If your heart suddenly stops pumping effectively, chances are good that an AED, or automated external defibrillator, could save your life. These paddles are part of that device which sends electrical shocks through the chest that can make the heart beat normally again.
Today, AEDs are not just used in emergency rooms, they're in public buildings for anyone to use. That's why some are concerned about what sounds like a high recall rate among AEDs. A study in the Journal of the American Medical Association has reviewed all the incidents involved in those recalls. And they have determined that out of more than 775 thousand AEDs in circulation, there were 370 fatal malfunctions.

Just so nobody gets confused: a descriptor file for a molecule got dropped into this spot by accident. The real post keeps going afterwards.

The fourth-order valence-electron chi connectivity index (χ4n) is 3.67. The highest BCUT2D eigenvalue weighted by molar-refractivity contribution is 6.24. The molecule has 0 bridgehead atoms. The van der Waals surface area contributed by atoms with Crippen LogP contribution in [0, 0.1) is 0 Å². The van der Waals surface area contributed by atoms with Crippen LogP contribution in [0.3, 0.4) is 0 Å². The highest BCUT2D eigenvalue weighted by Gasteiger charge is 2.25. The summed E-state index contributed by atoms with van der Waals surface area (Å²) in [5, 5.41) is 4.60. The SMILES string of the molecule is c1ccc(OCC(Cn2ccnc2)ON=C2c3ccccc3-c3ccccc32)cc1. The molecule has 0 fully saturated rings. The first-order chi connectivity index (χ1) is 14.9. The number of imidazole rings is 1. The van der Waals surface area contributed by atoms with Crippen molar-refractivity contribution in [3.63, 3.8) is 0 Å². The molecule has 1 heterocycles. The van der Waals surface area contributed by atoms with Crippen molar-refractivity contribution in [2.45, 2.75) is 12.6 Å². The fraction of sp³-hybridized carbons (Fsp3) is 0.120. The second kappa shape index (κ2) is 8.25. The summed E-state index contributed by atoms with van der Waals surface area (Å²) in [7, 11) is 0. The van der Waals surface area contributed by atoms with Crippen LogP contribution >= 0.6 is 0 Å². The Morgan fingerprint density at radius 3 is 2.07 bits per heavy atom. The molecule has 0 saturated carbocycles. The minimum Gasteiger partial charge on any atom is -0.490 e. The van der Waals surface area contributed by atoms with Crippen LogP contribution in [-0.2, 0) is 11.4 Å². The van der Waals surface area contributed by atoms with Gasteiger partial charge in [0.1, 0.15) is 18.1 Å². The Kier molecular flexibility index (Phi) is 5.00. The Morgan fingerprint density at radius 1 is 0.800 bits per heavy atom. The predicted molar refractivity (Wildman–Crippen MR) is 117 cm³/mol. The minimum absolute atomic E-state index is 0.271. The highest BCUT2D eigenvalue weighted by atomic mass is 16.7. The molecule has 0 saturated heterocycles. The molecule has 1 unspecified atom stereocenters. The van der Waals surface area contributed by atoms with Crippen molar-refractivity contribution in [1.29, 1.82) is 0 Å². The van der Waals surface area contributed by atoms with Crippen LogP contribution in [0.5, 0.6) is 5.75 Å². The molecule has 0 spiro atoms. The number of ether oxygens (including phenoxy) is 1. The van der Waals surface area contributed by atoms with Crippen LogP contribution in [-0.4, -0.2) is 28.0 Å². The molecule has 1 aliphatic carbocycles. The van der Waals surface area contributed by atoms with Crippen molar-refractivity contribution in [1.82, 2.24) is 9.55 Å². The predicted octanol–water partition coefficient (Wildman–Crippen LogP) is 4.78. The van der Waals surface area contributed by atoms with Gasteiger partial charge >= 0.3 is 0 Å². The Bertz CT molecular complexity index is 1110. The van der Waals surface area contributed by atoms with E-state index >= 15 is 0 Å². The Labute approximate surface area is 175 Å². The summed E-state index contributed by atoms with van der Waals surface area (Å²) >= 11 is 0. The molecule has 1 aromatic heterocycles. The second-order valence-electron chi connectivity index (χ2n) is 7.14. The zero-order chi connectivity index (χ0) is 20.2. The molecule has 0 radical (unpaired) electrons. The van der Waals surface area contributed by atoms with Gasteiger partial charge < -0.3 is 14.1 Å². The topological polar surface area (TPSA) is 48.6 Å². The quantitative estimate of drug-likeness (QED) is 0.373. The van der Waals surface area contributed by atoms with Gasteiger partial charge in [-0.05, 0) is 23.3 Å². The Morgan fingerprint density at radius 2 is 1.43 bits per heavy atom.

But here's the bottom line. "The number of malfunctions pales in comparison to the number of lives that have been saved by these important devices over the past decade, people who purchase a device should return the card that comes with the device so that they can register their name and address with the manufacturer, so they can be directly contacted if their device has a problem," said Dr. William Maisel, of the Beth Israel Deaconess Medical Center.
Dr. Maisel stresses that not all recalled devices are actually defective, and the high number of recalls is likely a "better safe than sorry" approach.